Lack of adiponectin leads to increased lymphocyte activation and increased disease severity in a mouse model of multiple sclerosis

Laura Piccio, Claudia Cantoni, Jacob G. Henderson, Daniel Hawiger, Michael Ramsbottom, Robert Mikesell, Jiyoon Ryu, Chyi Song Hsieh, Viviana Cremasco, Wesley Haynes, Lily Q. Dong, Lawrence Chan, Daniela Galimberti, Anne H. Cross

Research output: Contribution to journalArticle

Abstract

Multiple sclerosis (MS) is a presumed autoimmune disease directed against central nervous system (CNS) myelin, in which diet and obesity are implicated as risk factors. Immune responses can be influenced by molecules produced by fat cells, called adipokines. Adiponectin is an adipokine with anti-inflammatory effects. We tested the hypothesis that adiponectin has a protective role in the EAE model for MS, that can be induced by immunization with myelin antigens or transfer of myelin-specific T lymphocytes. Adiponectin deficient (ADPKO) mice developed worse EAE with greater CNS inflammation, demyelination, and axon injury. Lymphocytes from myelin-immunized ADPKO mice proliferated more, produced higher amounts of IFN-γ, IL-17, TNF-α, IL-6, and transferred more severe EAE than wild type (WT) lymphocytes. At EAE peak, the spleen and CNS of ADPKO had fewer regulatory T (Treg) cells than WT mice and during EAE recovery, Foxp3, IL-10 and TGF-β expression levels in the CNS were reduced in ADPKO compared with WT mice. Treatment with globular adiponectin in vivo ameliorated EAE, and was associated with an increase in Treg cells. These data indicate that adiponectin is an important regulator of T-cell functions during EAE, suggesting a new avenue of investigation for MS treatment.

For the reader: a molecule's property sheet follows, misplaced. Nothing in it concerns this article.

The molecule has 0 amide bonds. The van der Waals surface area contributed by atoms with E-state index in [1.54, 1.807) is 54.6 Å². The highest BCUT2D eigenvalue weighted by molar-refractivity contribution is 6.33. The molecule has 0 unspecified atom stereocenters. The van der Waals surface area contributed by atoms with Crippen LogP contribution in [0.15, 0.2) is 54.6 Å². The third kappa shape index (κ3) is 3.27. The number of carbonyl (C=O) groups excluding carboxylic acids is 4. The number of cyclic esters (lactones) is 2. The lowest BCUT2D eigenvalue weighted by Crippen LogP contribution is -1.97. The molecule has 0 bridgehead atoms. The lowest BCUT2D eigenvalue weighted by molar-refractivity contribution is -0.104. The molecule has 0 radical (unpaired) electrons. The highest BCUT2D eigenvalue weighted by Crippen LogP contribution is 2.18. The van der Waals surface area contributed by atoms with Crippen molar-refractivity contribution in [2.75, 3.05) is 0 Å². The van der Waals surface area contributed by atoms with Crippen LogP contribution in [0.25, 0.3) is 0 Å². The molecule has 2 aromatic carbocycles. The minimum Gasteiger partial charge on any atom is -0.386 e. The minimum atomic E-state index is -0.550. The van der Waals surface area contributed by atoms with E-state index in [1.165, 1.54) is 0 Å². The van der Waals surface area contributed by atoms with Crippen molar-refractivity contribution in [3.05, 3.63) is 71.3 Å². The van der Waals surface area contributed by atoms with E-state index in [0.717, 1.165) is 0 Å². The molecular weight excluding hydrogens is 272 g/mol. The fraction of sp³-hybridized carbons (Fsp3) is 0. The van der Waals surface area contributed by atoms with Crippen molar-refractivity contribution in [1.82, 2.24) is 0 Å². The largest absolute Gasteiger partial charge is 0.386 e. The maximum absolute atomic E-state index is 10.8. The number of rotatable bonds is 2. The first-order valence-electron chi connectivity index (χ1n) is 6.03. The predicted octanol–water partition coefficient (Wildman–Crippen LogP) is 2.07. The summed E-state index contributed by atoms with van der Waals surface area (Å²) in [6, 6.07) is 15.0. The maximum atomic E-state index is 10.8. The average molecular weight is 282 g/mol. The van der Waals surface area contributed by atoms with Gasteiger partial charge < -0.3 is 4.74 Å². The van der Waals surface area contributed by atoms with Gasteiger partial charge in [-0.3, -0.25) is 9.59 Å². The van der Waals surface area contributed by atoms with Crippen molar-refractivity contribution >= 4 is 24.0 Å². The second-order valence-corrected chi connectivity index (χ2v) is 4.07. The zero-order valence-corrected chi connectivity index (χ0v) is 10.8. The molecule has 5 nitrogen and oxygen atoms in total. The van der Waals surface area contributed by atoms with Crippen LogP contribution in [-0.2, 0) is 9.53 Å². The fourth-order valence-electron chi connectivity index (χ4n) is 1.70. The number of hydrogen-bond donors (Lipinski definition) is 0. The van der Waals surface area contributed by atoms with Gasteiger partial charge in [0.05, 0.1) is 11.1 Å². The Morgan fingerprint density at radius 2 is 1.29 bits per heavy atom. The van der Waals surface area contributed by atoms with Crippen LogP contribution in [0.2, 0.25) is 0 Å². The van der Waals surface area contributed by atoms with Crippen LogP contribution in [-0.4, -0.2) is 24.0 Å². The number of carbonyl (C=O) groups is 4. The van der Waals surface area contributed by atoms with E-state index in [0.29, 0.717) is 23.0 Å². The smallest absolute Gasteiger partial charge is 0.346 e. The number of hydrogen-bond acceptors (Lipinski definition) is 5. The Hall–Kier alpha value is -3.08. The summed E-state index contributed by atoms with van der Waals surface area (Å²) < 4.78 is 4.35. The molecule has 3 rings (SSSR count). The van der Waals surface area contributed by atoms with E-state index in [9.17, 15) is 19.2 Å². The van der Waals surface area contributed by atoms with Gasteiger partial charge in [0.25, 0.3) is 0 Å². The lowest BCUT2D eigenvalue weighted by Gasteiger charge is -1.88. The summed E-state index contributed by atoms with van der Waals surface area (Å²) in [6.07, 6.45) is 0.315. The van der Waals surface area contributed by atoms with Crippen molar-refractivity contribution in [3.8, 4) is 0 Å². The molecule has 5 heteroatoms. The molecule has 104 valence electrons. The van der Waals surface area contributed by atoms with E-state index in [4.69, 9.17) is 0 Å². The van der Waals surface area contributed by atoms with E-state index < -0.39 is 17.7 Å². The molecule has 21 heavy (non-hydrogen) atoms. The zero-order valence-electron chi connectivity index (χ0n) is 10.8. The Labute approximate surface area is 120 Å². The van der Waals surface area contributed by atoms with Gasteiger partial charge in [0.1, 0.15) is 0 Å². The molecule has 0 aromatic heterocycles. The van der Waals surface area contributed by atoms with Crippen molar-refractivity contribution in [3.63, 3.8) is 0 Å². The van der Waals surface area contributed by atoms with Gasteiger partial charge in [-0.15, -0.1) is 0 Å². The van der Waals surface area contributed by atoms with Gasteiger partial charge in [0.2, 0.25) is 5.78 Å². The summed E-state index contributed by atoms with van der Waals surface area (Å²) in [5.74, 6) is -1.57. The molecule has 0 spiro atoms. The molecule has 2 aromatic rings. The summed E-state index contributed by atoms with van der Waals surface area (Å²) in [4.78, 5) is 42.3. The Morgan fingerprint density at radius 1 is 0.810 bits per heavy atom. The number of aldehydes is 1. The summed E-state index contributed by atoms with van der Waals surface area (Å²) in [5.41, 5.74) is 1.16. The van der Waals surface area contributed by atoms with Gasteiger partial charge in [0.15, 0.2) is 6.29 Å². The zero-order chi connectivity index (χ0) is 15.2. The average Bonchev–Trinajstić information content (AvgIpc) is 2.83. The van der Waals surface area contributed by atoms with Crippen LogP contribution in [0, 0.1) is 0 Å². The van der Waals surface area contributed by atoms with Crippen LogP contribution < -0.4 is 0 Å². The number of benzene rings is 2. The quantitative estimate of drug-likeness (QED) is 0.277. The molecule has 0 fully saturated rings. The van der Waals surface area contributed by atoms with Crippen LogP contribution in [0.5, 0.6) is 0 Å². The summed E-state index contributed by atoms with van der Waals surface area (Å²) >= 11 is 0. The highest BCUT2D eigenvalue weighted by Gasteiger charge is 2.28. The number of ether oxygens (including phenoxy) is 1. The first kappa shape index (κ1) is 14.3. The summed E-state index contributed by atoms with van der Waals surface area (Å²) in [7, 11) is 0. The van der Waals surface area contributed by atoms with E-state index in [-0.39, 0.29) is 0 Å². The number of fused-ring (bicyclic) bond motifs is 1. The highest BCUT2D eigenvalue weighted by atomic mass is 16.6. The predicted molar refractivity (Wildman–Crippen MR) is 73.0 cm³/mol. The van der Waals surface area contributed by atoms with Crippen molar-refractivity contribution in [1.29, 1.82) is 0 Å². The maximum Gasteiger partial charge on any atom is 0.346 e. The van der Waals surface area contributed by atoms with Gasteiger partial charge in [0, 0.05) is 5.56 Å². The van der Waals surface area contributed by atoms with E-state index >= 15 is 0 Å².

Original languageEnglish
Pages (from-to)2089-2100
Number of pages12
JournalEuropean Journal of Immunology
Volume43
Issue number8
DOIs
Publication statusPublished - Aug 2013

Keywords

  • Adiponectin
  • EAE
  • Immunomodulation
  • Multiple sclerosis

ASJC Scopus subject areas

  • Immunology
  • Immunology and Allergy

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    Piccio, L., Cantoni, C., Henderson, J. G., Hawiger, D., Ramsbottom, M., Mikesell, R., Ryu, J., Hsieh, C. S., Cremasco, V., Haynes, W., Dong, L. Q., Chan, L., Galimberti, D., & Cross, A. H. (2013). Lack of adiponectin leads to increased lymphocyte activation and increased disease severity in a mouse model of multiple sclerosis. European Journal of Immunology, 43(8), 2089-2100. https://doi.org/10.1002/eji.201242836